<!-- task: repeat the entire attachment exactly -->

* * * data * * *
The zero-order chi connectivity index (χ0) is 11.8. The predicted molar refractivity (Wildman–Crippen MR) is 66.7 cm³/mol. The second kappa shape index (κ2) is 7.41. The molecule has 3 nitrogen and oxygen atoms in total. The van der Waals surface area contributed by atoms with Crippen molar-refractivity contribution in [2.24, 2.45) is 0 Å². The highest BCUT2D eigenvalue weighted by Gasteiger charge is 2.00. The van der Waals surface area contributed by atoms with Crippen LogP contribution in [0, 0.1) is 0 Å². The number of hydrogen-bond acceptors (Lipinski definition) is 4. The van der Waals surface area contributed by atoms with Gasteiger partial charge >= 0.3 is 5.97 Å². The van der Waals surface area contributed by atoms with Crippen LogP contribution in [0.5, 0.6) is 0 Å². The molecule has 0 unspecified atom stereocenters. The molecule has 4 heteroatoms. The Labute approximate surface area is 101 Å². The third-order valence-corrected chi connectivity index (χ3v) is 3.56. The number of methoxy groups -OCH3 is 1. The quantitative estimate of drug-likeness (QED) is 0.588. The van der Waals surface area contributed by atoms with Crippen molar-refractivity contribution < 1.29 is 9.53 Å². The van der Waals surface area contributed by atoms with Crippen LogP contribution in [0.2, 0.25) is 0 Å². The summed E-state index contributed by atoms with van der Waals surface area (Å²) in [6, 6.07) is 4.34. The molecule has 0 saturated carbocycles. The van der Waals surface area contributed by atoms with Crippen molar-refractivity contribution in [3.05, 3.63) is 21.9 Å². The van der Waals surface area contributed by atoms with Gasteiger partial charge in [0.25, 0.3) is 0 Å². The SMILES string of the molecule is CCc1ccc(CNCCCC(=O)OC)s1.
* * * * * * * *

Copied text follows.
The zero-order chi connectivity index (χ0) is 11.8. The predicted molar refractivity (Wildman–Crippen MR) is 66.7 cm³/mol. The second kappa shape index (κ2) is 7.41. The molecule has 3 nitrogen and oxygen atoms in total. The van der Waals surface area contributed by atoms with Crippen molar-refractivity contribution in [2.24, 2.45) is 0 Å². The highest BCUT2D eigenvalue weighted by Gasteiger charge is 2.00. The van der Waals surface area contributed by atoms with Crippen LogP contribution in [0, 0.1) is 0 Å². The number of hydrogen-bond acceptors (Lipinski definition) is 4. The van der Waals surface area contributed by atoms with Gasteiger partial charge >= 0.3 is 5.97 Å². The van der Waals surface area contributed by atoms with Crippen LogP contribution in [0.5, 0.6) is 0 Å². The molecule has 0 unspecified atom stereocenters. The molecule has 4 heteroatoms. The Labute approximate surface area is 101 Å². The third-order valence-corrected chi connectivity index (χ3v) is 3.56. The number of methoxy groups -OCH3 is 1. The quantitative estimate of drug-likeness (QED) is 0.588. The van der Waals surface area contributed by atoms with Crippen molar-refractivity contribution < 1.29 is 9.53 Å². The van der Waals surface area contributed by atoms with Crippen LogP contribution in [0.2, 0.25) is 0 Å². The summed E-state index contributed by atoms with van der Waals surface area (Å²) in [6, 6.07) is 4.34. The molecule has 0 saturated carbocycles. The van der Waals surface area contributed by atoms with Crippen molar-refractivity contribution in [3.05, 3.63) is 21.9 Å². The van der Waals surface area contributed by atoms with Gasteiger partial charge in [0.25, 0.3) is 0 Å². The SMILES string of the molecule is CCc1ccc(CNCCCC(=O)OC)s1.